May 8, 2017
The construction industry is one of the most dangerous industries in the United States. Construction workers face a wide range of hazards when they arrive on the job site each workday, including large equipment, heavy supplies, height hazards, and long hours. It is important that construction workers are well trained and highly skilled in order to limit on-the-job injuries and fatalities.
Over the past four decades, OSHA and its state partners have worked with labor unions, employers, and safety and health advocates to increase workplace safety. Many employers and contractors put their workers through training and safety programs to ensure workers are prepared for job sites. Safety and health programs encourage a proactive approach to finding and fixing job site hazards before they cause injury or illness. Today, workers are less likely to die on-the-job than they were 40 years ago due to workplace safety efforts.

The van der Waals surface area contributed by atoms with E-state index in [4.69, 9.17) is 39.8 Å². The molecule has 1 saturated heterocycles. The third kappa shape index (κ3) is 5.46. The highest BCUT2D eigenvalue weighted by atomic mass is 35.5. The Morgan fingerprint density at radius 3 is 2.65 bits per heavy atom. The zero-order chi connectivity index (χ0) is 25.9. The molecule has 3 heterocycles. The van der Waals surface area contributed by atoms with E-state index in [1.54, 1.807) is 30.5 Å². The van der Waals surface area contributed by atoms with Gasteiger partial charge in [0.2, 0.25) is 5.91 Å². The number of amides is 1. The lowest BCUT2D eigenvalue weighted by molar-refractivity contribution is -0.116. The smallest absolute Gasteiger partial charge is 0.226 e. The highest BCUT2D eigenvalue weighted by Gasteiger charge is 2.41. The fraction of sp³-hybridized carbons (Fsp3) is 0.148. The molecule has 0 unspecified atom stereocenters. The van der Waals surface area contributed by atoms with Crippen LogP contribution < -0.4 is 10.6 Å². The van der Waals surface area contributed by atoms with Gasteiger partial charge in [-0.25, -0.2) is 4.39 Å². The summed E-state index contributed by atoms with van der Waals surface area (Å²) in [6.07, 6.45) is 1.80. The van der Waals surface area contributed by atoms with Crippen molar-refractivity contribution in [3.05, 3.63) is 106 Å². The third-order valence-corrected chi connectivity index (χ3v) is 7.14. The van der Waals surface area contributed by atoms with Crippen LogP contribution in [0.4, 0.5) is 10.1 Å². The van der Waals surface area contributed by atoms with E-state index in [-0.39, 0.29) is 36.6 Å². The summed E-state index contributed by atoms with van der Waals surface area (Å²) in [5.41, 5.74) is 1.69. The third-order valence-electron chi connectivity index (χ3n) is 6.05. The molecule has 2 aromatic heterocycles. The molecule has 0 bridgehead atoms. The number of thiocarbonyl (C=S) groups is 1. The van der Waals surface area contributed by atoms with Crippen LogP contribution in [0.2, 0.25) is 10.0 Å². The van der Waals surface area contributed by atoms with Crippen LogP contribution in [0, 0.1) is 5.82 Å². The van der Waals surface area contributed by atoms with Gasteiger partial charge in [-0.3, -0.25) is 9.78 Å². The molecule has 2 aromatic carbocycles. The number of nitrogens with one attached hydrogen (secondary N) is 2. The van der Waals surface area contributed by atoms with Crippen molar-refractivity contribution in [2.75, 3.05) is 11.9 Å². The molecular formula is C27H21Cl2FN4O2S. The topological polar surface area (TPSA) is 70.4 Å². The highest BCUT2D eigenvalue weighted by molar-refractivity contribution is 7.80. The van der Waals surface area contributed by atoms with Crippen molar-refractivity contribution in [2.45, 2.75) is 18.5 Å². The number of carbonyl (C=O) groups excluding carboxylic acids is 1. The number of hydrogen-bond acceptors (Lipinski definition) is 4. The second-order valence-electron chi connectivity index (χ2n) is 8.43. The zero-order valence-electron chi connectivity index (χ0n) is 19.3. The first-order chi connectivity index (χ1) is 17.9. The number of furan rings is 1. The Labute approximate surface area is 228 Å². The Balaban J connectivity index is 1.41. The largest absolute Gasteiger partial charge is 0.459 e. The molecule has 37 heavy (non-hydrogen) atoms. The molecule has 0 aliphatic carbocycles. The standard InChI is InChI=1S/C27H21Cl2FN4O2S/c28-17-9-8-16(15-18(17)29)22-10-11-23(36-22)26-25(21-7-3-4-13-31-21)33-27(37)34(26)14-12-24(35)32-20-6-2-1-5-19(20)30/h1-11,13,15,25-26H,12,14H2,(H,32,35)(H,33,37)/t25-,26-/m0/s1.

However, there is still room for improvement. A new report by the Midwest Economic Policy Institute (MEPI) finds that a total of 4,339 construction workers lost their lives at work from 2011 through 2015. This means that an average of 867.8 construction workers suffered a workplace fatality per year, or about 16 construction workers every week across the nation.